Use of Sustainable Foods at Swarthmore Featured in The Philadelphia Inquirer
Use of Sustainable Foods at Swarthmore
Featured in The Philadelphia Inquirer
by Maki Somosot '12
Swarthmore's commitment to using sustainable and locally grown food products was recently featured in The Philadelphia Inquirer. On campus, students lead the Good Food Project, which advocates the use of sustainable organic food from local farmers in the dining hall. The project is completely student-run, aiming to support the local food economy and raise awareness about important nutrition issues for Swarthmore students. The group also maintains a campus garden.
Dining Services at Swarthmore has endeavored to include more organic food items into its weekly menu and participates in the Pennsylvania Farm to College program. Locally grown produce is provided by area farmers who ensure that the food is high quality and fresh for consumption.
Students have shown enthusiasm towards the local foods movement currently developing at Swarthmore. Lois Park '10, food columnist for the Swarthmore Phoenix, says, "I love the little tags next to local foods at Sharples that tell us from where they're sourced. I've enjoyed a nice variety of seasonal fruits from local orchards this semester. I'm looking forward to more!"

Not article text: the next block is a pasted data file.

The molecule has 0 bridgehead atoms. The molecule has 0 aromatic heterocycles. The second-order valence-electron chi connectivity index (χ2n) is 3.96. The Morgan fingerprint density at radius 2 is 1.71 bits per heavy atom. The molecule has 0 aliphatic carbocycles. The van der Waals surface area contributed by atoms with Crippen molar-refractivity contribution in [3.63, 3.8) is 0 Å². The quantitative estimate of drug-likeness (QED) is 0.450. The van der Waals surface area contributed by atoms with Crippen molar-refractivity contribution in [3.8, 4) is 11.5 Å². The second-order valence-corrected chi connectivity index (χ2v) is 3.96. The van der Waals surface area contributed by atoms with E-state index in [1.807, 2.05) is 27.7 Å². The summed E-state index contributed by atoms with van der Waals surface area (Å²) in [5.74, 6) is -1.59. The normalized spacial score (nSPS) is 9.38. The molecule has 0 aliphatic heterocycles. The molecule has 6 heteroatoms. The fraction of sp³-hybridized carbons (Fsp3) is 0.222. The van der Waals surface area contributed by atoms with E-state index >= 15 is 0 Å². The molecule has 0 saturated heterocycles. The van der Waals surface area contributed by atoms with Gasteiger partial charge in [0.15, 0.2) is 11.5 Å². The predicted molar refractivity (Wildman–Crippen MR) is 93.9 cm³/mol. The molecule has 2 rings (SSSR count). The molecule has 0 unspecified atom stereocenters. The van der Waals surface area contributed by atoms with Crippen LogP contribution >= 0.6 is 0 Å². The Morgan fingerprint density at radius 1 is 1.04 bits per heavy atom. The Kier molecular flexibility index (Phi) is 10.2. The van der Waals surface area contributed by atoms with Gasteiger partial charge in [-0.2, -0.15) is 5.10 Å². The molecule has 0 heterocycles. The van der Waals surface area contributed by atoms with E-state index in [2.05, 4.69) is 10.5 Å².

According to Noah Gress, a Chester County farmer who provides Sharples Dining Hall with organic vegetables, "Most environmental issues are so global...knowing where their food comes from gives [students] a little bit of sovereignty."
Food sustainability has become a new standard of comparison for many other academic institutions such as Amherst, Williams, Yale University and University of Pennsylvania. "We are now definitely seeing a more consistent approach because colleges are making it a philosophical priority," Bryan Snyder, director of the Pennsylvania Association of Sustainable Agriculture, said.
In addition to sustainable and locally grown foods, Swarthmore has undertaken a number of other initiatives surrounding food and dining to reduce its environmental footprint.